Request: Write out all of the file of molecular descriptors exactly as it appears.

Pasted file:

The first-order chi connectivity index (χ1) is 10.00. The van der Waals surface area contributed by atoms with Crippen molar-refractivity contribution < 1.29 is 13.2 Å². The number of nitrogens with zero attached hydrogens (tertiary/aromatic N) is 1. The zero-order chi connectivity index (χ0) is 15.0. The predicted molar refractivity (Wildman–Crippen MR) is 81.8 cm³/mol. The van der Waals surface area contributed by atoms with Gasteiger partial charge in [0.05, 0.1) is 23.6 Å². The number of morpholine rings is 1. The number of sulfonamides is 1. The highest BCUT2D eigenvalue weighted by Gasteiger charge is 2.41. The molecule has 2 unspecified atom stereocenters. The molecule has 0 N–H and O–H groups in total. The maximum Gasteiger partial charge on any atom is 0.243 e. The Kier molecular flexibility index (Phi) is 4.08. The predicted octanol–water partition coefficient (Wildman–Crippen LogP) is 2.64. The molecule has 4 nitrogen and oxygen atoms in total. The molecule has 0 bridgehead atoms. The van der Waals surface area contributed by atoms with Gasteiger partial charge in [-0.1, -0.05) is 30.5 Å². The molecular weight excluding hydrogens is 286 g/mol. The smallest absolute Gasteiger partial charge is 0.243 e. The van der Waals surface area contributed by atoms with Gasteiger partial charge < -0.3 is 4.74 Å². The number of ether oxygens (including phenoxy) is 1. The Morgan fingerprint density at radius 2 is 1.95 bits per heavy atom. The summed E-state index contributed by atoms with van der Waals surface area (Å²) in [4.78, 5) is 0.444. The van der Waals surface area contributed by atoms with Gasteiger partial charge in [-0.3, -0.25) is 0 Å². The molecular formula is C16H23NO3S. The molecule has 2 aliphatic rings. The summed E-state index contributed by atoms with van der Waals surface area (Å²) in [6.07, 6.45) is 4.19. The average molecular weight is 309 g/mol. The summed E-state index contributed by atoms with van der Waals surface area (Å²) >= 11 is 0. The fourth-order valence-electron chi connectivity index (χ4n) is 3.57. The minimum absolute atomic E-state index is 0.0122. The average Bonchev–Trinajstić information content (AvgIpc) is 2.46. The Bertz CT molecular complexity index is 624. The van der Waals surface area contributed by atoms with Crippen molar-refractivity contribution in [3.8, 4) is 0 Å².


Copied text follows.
The first-order chi connectivity index (χ1) is 10.00. The van der Waals surface area contributed by atoms with Crippen molar-refractivity contribution < 1.29 is 13.2 Å². The number of nitrogens with zero attached hydrogens (tertiary/aromatic N) is 1. The zero-order chi connectivity index (χ0) is 15.0. The predicted molar refractivity (Wildman–Crippen MR) is 81.8 cm³/mol. The van der Waals surface area contributed by atoms with Gasteiger partial charge in [0.05, 0.1) is 23.6 Å². The number of morpholine rings is 1. The number of sulfonamides is 1. The highest BCUT2D eigenvalue weighted by Gasteiger charge is 2.41. The molecule has 2 unspecified atom stereocenters. The molecule has 0 N–H and O–H groups in total. The maximum Gasteiger partial charge on any atom is 0.243 e. The Kier molecular flexibility index (Phi) is 4.08. The predicted octanol–water partition coefficient (Wildman–Crippen LogP) is 2.64. The molecule has 4 nitrogen and oxygen atoms in total. The molecule has 0 bridgehead atoms. The van der Waals surface area contributed by atoms with Gasteiger partial charge in [-0.1, -0.05) is 30.5 Å². The molecular weight excluding hydrogens is 286 g/mol. The smallest absolute Gasteiger partial charge is 0.243 e. The van der Waals surface area contributed by atoms with Gasteiger partial charge < -0.3 is 4.74 Å². The number of ether oxygens (including phenoxy) is 1. The Morgan fingerprint density at radius 2 is 1.95 bits per heavy atom. The summed E-state index contributed by atoms with van der Waals surface area (Å²) in [4.78, 5) is 0.444. The van der Waals surface area contributed by atoms with Gasteiger partial charge in [-0.3, -0.25) is 0 Å². The molecular formula is C16H23NO3S. The molecule has 2 aliphatic rings. The summed E-state index contributed by atoms with van der Waals surface area (Å²) in [6.07, 6.45) is 4.19. The average molecular weight is 309 g/mol. The summed E-state index contributed by atoms with van der Waals surface area (Å²) >= 11 is 0. The fourth-order valence-electron chi connectivity index (χ4n) is 3.57. The minimum absolute atomic E-state index is 0.0122. The average Bonchev–Trinajstić information content (AvgIpc) is 2.46. The Bertz CT molecular complexity index is 624. The van der Waals surface area contributed by atoms with Crippen molar-refractivity contribution in [3.8, 4) is 0 Å².